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Which now and then sweet poetry may cure ;
A. 'Twould thin the ranks of the poetic tribe, To dash the pen through all that you proscribe. B. No matter—we could shift when they were
not ; And should, no doubt, if they were all forgot.
THE PROGRESS OF ERROR
Si quid loquar audiendum.
HOR. LIB. IV. OD. 2.
Bing, muse (if such a theme, so dark, so long,
Not all, whose eloquence the fancy fills,
Placed for his trial on this bustling stage, From thoughtless youth to ruminating ago, Free in his will to choose or to refuse, Man ay improve the crisis, or abuse; Else, on the fatalist's unrighteous plan, Say to what bar amenable were man? With nought in charge he could betray no trust; And, if he fell, would fall because he must; If love reward him, or if vengeance strike, His recompense in both unjust alike. Divine authority within his breast Brings every thought, word, action, to the test; Warns him or prompts, approves him or restrains As reason, or as passion, takes the reins Heaven from above, and conscience from within, Cries in his startled ear-Abstain from sin!' The world around solicits his desire, And kindles in his soul a treacherous fire; While, all his purposes and steps to guard, Peace follows virtue as its sure reward; And pleasure brings as surely in her train Remorse, and sorrow, and vindictive pain.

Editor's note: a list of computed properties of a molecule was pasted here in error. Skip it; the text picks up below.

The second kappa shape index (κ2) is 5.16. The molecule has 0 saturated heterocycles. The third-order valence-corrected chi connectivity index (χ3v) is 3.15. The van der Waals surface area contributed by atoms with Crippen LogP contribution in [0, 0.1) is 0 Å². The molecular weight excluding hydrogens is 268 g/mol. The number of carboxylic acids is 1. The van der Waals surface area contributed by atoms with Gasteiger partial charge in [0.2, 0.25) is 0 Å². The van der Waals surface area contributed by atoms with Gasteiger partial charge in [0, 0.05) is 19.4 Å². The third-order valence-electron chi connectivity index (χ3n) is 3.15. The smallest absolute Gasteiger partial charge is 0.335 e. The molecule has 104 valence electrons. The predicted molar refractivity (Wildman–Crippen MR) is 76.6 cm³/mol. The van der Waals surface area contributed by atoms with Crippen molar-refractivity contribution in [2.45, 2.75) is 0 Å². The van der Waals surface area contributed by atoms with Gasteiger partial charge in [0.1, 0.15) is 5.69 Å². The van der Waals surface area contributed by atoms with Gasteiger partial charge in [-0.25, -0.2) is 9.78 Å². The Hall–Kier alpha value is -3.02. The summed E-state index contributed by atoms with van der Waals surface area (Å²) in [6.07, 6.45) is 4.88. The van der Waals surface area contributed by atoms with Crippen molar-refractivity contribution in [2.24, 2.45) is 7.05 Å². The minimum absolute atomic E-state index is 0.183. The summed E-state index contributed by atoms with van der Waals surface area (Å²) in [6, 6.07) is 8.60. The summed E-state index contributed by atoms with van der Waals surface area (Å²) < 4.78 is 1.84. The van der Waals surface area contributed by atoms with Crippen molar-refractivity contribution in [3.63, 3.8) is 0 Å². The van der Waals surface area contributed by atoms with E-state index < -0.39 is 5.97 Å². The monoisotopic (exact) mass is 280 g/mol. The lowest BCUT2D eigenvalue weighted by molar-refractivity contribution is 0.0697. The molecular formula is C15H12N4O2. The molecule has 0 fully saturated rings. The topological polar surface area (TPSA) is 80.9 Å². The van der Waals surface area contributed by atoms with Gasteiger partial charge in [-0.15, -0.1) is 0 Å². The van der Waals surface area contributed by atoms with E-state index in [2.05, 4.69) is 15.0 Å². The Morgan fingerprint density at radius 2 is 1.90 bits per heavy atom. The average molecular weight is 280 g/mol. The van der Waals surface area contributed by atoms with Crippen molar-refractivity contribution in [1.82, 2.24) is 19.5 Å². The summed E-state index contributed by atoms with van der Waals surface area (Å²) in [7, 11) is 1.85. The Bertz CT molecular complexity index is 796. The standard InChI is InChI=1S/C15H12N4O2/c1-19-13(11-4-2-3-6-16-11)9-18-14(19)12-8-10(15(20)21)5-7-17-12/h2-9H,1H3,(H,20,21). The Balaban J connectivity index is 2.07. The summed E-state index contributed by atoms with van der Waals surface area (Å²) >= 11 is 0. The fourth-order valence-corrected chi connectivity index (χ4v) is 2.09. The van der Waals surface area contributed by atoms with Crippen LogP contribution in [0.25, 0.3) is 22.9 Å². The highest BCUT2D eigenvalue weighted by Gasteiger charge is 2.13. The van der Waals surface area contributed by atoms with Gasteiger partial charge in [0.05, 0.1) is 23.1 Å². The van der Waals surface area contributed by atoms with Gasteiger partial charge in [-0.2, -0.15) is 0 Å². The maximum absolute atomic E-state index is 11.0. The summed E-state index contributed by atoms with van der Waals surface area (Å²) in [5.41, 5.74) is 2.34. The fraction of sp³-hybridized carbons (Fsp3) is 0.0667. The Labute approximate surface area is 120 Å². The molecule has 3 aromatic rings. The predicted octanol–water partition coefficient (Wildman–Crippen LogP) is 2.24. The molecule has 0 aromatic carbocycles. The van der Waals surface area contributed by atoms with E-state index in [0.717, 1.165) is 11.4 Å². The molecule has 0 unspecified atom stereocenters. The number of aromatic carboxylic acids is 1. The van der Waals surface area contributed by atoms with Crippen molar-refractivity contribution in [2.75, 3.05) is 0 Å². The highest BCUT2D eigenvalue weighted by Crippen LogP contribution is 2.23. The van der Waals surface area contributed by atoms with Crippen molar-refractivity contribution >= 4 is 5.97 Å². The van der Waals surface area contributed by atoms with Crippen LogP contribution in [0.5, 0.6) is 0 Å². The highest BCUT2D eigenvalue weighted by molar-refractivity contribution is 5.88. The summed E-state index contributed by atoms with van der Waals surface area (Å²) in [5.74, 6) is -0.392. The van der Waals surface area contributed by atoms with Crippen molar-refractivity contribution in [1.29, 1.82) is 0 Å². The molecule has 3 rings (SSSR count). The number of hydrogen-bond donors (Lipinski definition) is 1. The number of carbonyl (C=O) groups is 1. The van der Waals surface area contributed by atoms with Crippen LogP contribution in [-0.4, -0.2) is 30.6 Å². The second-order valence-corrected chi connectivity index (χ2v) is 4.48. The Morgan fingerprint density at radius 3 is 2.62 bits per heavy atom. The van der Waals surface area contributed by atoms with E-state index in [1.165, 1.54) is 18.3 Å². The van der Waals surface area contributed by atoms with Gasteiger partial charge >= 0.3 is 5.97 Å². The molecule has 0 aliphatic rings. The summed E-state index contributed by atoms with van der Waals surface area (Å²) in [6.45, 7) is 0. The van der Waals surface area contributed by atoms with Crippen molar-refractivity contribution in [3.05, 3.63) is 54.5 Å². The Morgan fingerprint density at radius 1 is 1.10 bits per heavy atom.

Man, thus endued with an elective voice, Must be supplied with objects of his choice. Where'er he turns, enjoyment and delight, Or present, or in prospect, meet his sight: These open on the spot their honey'd store; Those call him loudly to pursuit of more. His unexhausted mine the sordid vice Avarice shows, and virtue is the price.
Here various motives his ambition raise- (praise; Power, pomp, and splendour, and the thirst of There beauty woos him with expanded arms; E'en bacchanalian madness has its charms.
Nor these alone, whose pleasures less refined Might well alarm the most unguarded mind, Seek to supplant his inexperienced youth, Or lead him devious from the path of truth ; Hourly allurements on his passions press, Safe in themselves, but dangerous in the excess.
Hark! how it floats upon the dewy air ! O what a dying, dying close was there ! 'Tis harmony from yon sequester'd bower, Sweet harmony, that soothes the midnight hour! Long ere the charioteer of day had run His morning course the enchantment was begun; And he shall gild yon mountain's height again, Ere yet the pleasing toil becomes a pain.
Is this the rugged path, the steep ascent, That virtue points to ? Can a life thus spent Lead to the bliss she promises the wise, Detach the soul from earth, and speed her to the Ye devotees to your adored employ, [skies ? Enthusiasts, drunk with an unreal joy, Love makes the music of the blest above, Heaven's harmony is universal love; And earthly sounds, though sweet and well comAnd lenient as soft opiates to the mind, [bined, Leave vice and folly unsubdued behind.
Gray dawn appears ; the sportsman and his Speckle the bosom of the distant plain ; [train
'Tis he, the Nimrod of the neighbouring lairs ;
Ye clergy, while your orbit is your place,
your Grace ?
No. But his own engagement binds him fast;